The four stories in The Secret Weakness of Dragons may be billed as fairy tales, but they have more in common with O. Henry than with the brothers Grimm. Although couched in the language of fairy tales, the stories are surprisingly sophisticated and each one contains an unexpected twist or surprise ending.
It’s hard to describe the stories without giving away too much about them. They’re best appreciated like presents to be unwrapped, savoring the surprise inside. Each story is unique, and even the writing style varies to fit the story. One reads like a traditional fairy tale, one is written in the form of a diary, and the last story, “Moblos Tells the Tale of How Our World Came To Be,” is reminiscent of Kipling’s Just So Stories.
The Secret Weakness of Dragons will probably be best enjoyed by middle-grade children, who can appreciate the irony and humor in the stories, yet these children may shy away from reading the book thinking that they are too sophisticated for “fairy tales.” An astute teacher or librarian might introduce these stories by reading them aloud to a class.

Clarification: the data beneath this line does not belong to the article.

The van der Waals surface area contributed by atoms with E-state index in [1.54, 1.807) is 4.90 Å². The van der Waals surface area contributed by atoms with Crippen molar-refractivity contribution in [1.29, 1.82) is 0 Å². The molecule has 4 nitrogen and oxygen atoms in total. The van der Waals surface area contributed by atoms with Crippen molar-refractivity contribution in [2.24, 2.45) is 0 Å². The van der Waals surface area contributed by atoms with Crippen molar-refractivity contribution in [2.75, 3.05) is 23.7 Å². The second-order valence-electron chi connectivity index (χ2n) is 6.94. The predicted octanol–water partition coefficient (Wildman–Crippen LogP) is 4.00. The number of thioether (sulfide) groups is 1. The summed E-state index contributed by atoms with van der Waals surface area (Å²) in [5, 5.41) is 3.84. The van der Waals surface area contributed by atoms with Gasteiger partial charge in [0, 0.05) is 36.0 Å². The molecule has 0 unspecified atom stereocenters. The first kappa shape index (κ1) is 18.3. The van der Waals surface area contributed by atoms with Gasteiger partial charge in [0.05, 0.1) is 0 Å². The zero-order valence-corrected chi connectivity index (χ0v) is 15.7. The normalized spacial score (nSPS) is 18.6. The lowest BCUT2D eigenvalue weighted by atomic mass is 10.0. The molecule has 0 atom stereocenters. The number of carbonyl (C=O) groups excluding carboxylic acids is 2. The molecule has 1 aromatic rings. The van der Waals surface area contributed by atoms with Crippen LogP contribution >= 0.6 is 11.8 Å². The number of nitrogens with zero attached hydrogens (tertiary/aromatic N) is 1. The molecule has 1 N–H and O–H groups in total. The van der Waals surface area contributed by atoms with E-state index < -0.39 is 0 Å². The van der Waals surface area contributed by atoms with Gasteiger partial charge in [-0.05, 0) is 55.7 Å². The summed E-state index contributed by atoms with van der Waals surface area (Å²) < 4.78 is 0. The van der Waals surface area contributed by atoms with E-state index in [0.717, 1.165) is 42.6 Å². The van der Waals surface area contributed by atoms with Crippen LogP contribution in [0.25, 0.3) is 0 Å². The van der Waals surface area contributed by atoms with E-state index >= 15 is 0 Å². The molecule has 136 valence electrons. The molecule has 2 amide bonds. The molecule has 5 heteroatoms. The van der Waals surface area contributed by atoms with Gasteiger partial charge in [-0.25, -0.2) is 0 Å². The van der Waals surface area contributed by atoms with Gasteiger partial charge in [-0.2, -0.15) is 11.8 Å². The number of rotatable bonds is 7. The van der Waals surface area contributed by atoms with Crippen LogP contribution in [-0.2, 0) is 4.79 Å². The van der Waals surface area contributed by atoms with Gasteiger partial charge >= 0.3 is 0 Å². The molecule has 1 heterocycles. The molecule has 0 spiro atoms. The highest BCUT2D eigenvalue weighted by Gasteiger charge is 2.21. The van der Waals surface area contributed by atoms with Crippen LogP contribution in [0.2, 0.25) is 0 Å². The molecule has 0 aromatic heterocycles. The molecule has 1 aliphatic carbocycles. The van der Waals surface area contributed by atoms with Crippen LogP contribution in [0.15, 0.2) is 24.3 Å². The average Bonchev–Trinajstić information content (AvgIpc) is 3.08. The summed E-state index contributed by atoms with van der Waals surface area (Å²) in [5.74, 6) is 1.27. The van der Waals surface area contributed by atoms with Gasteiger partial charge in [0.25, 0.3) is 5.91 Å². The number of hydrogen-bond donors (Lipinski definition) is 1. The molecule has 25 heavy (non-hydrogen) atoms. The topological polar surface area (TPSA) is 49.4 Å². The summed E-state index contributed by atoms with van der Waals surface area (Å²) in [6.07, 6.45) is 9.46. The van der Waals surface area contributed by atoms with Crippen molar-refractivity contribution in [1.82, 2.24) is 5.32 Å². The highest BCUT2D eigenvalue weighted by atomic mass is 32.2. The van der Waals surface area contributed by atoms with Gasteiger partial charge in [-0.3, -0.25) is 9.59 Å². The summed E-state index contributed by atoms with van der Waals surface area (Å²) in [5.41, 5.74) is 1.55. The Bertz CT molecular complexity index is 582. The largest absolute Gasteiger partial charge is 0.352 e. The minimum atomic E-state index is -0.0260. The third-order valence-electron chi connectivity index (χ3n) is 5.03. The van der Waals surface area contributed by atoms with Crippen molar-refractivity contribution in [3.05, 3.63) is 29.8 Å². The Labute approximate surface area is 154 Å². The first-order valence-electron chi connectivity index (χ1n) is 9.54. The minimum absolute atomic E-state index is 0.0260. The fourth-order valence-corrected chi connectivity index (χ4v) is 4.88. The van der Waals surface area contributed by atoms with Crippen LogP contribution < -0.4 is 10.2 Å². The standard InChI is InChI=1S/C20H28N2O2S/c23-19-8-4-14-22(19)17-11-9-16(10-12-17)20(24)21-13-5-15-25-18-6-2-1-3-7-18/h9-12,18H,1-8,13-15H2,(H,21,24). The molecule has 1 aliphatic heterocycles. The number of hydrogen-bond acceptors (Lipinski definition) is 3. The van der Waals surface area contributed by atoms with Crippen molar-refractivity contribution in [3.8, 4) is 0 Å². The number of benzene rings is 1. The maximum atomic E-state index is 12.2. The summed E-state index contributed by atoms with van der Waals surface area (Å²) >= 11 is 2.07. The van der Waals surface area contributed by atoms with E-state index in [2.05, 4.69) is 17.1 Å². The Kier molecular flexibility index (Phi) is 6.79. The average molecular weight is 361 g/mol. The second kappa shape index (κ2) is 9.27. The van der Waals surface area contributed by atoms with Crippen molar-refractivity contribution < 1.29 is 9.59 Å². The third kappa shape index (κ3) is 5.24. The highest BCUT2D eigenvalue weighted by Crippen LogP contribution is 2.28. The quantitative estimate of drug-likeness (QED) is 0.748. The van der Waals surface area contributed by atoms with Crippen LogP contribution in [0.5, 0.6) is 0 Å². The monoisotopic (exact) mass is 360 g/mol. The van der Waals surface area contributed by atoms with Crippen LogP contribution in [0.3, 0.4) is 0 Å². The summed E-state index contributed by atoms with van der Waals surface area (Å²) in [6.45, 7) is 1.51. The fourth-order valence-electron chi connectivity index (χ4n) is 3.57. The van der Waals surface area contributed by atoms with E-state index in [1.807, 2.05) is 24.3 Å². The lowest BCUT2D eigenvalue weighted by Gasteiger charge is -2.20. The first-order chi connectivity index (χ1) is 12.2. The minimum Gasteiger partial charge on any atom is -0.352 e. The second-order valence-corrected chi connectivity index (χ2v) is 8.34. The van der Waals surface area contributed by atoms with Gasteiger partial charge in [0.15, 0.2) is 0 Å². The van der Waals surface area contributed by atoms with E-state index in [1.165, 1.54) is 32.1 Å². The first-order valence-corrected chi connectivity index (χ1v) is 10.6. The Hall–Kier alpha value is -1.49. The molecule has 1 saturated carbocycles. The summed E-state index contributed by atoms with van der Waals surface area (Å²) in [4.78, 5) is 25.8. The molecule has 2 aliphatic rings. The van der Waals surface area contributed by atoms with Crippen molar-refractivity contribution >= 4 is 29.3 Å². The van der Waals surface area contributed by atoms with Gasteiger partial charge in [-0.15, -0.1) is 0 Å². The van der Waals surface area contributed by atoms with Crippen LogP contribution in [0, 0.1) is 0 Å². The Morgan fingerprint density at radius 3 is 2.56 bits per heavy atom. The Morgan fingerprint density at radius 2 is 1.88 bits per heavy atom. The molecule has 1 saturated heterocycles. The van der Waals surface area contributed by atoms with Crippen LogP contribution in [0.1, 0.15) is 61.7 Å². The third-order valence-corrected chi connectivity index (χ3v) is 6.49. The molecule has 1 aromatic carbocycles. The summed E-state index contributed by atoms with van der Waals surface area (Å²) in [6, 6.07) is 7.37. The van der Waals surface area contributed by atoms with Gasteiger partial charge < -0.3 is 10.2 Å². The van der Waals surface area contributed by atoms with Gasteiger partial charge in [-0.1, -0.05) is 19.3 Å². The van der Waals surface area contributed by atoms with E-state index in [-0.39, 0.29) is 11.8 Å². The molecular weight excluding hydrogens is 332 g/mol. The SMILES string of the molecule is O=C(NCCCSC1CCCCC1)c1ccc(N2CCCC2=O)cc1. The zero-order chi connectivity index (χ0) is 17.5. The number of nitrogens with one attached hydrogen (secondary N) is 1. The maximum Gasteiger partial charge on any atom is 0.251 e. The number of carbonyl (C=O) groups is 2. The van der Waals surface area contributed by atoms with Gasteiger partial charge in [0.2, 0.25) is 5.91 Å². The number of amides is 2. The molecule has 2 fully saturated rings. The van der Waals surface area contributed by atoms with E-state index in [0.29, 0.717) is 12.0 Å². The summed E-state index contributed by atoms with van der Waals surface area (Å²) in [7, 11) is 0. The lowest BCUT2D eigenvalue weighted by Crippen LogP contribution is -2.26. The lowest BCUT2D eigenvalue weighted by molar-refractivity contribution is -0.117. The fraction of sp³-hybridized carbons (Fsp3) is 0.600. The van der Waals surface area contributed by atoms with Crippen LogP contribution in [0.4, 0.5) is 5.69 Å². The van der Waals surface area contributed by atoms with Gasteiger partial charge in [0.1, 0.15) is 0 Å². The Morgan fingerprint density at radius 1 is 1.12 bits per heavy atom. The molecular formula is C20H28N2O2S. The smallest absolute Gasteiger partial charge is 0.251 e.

Younger children will probably also enjoy these stories as read-alouds, although they might not get all the nuances, and the third story, “The Diary of Uno Duo,” may need to be explained to them. Also, there is one part of “A True Love Manifest” that may be upsetting to younger children, at least until the end.
The book is small, but has a classy feel to it. It’s attractively designed, illustrated with pen and ink drawings, and printed on a nice linen paper.
Wands and Worlds Small Press Month Blogfest